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Lamborghini Huracan Performante secrets revealed

By Georg Kacher and Scott Newman, 18 Jan 2017 News

Lamborghini Huracan Performante secrets revealed

Under the skin of the latest hardcore Lambo

It was inevitable that Lamborghini would offer a harder, sharper, more focussed version of its Huracan.

You might think you know what to expect: a little more power, a little less weight and a lot more price tag, a recipe followed by almost every hardcore Lamborghini since the Miura SV.

The Huracan ‘Performante’, however, is different. Yes, it will be lighter, more powerful and more expensive, but Lamborghini has delved deep into its goodie bag to develop a car capable of standing toe-to-toe with the best track-ready supercars around. 

Lamborghini Huracan Performante rearAnd it’ll need to be good, with Ferrari readying a 488 Speciale and Porsche continuing development on a new GT2 RS.

We won’t see the final Performante until March’s Geneva Motor Show, nor will we have confirmed specifications until then, but you can expect 40kg less weight, a boost for the 5.2-litre V10 up to around 480kW/630Nm, a 0-100km/h time of three seconds dead and a 340km/h top speed.

The Performante’s trump card, however, is its wild aero, dubbed Active Lamborghini Aerodynamics. Three electric motors operate two separate flaps in the front bumper and rear wing, which operate differently depending on which of the three drive modes is selected.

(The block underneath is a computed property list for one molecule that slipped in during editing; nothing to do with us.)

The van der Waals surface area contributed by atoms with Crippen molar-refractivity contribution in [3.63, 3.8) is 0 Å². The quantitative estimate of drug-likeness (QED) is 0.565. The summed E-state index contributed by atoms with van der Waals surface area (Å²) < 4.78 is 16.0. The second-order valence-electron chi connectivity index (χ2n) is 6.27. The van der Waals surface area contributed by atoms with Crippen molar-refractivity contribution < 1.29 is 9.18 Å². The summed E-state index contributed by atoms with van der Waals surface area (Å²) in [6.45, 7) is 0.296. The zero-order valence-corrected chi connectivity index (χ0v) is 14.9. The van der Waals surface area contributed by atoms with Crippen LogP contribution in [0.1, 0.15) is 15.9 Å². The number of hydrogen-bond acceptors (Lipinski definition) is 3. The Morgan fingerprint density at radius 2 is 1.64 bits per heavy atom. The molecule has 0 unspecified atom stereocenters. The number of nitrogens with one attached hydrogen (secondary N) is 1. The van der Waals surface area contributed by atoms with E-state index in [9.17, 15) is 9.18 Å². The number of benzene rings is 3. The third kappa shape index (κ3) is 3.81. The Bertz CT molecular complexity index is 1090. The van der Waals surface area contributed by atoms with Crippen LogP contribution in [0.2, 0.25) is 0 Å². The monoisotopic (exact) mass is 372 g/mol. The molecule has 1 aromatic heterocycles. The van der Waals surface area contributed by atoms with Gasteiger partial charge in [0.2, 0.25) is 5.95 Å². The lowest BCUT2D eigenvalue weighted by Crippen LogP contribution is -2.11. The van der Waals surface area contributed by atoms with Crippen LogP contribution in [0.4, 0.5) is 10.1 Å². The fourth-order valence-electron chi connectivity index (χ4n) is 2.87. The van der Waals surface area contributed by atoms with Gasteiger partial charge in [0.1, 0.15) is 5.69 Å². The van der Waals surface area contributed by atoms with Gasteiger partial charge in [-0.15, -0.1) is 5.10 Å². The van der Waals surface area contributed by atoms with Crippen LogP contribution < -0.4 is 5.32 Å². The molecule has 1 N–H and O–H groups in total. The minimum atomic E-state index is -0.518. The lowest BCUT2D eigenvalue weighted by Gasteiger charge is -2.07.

Lamborghini Huracan Performante interiorIn Strada, all four flaps open at 70km/h until 310km/h, at which point the front flaps close to reduce lift and maintain stability at v-max.  In Sport, all four flaps again open at 70km/h, but close at 180km/h to maximise downforce for high-speed cornering until 310km/h, at which point the rear flap opens to again reduce drag like the DRS system on an F1 car.

But it’s in Corsa where the system really shows its worth, with all four flaps operating independently depending on the Performante’s lateral and longitudinal requirements.

For example, under braking all four flaps close to increase downforce and stability, however during cornering the rear outer flap opens to reduce the load on the heavily worked outer tyres while the rear inner flap remains closed, increasing the downforce on the inner wheels.

Lamborghini Huracan Performante driving rearLamborghini calls it ‘aero vectoring’, simulating torque vectoring using the power of the air, as well as the ability to increase downforce under braking while reducing drag on the straights.

Does it work? Find out in the next issue of MOTOR when we drive the new Huracan Performante.